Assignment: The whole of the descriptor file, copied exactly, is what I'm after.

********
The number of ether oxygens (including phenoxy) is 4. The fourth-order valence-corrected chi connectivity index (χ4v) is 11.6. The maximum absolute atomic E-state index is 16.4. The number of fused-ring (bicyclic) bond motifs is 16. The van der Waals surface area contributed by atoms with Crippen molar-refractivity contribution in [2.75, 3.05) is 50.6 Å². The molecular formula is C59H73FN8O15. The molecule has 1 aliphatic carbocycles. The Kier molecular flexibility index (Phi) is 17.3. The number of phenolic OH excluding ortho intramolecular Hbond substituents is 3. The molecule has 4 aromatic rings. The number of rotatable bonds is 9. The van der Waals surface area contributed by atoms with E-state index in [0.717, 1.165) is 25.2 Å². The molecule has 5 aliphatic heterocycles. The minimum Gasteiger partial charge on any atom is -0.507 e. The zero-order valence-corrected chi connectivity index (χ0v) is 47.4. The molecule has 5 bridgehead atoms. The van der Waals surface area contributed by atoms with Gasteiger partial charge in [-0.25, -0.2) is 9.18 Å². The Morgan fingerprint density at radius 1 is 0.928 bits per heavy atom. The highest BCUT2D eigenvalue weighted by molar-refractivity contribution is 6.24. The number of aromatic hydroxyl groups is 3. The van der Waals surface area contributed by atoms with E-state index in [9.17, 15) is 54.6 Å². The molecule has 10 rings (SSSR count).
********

The number of ether oxygens (including phenoxy) is 4. The fourth-order valence-corrected chi connectivity index (χ4v) is 11.6. The maximum absolute atomic E-state index is 16.4. The number of fused-ring (bicyclic) bond motifs is 16. The van der Waals surface area contributed by atoms with Crippen molar-refractivity contribution in [2.75, 3.05) is 50.6 Å². The molecular formula is C59H73FN8O15. The molecule has 1 aliphatic carbocycles. The Kier molecular flexibility index (Phi) is 17.3. The number of phenolic OH excluding ortho intramolecular Hbond substituents is 3. The molecule has 4 aromatic rings. The number of rotatable bonds is 9. The van der Waals surface area contributed by atoms with E-state index in [0.717, 1.165) is 25.2 Å². The molecule has 5 aliphatic heterocycles. The minimum Gasteiger partial charge on any atom is -0.507 e. The zero-order valence-corrected chi connectivity index (χ0v) is 47.4. The molecule has 5 bridgehead atoms. The van der Waals surface area contributed by atoms with Gasteiger partial charge in [-0.25, -0.2) is 9.18 Å². The Morgan fingerprint density at radius 1 is 0.928 bits per heavy atom. The highest BCUT2D eigenvalue weighted by molar-refractivity contribution is 6.24. The number of aromatic hydroxyl groups is 3. The van der Waals surface area contributed by atoms with E-state index in [9.17, 15) is 54.6 Å². The molecule has 10 rings (SSSR count).